Bloom syndrome is a genetic condition that affects height, skin, and increases the risk of cancer. Individuals with Bloom syndrome are shorter than the rest of their family (short stature) and develop a red butterfly shaped rash on the face, along with rashes on other areas of the skin that are exposed to the sun. These rashes usually have abnormally large blood vessels (telangiectases). Other skin features include dark and light spots on the part of the skin that is not exposed to the sun. People with Bloom syndrome have a high pitched voice and unique facial features, including a long narrow face, a small jaw, and large ears and nose. Additional features of Bloom syndrome may include a weakened immune system that increases the risk for respiratory infections, chronic obstructive pulmonary disease (COPD), increased risk for diabetes, and learning issues. Bloom syndrome also causes a significantly increased risk of all cancer types.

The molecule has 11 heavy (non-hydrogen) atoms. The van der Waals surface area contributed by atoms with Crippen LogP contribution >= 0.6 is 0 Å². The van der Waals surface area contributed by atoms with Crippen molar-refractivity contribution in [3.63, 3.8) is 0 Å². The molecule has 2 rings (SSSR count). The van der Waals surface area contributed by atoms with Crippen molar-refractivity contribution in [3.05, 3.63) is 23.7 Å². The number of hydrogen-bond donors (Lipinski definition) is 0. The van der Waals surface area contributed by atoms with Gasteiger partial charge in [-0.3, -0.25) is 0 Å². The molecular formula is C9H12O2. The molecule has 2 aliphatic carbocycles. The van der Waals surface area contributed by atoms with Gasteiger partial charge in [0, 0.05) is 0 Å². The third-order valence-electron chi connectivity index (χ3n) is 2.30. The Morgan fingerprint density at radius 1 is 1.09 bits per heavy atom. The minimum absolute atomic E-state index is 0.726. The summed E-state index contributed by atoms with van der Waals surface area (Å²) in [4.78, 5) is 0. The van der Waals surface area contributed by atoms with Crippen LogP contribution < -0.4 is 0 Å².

Bloom syndrome is caused by a change (mutation) in the BLM gene and is inherited in an autosomal recessive way, which means a person must have a mutation in both copies of the BLM gene to have the condition. The BLM gene provides an instruction to the body to make a protein called RecQ helicase, which helps maintains DNA. When the BLM gene is mutated, the RecQ helicase protein cannot function correctly, leading to chronic damage to the DNA and abnormal cell function. This damage and abnormal cell function is the cause of the symptoms seen in Bloom syndrome.
A diagnosis of Bloom syndrome is considered in a child who has short stature and sensitive skin. Genetic testing is used to confirm the diagnosis. Treatment usually includes avoiding sun exposure and monitoring for cancer. If your child has been diagnosed with Bloom syndrome, talk with their doctor about all treatment options. Support groups are also a good source of information.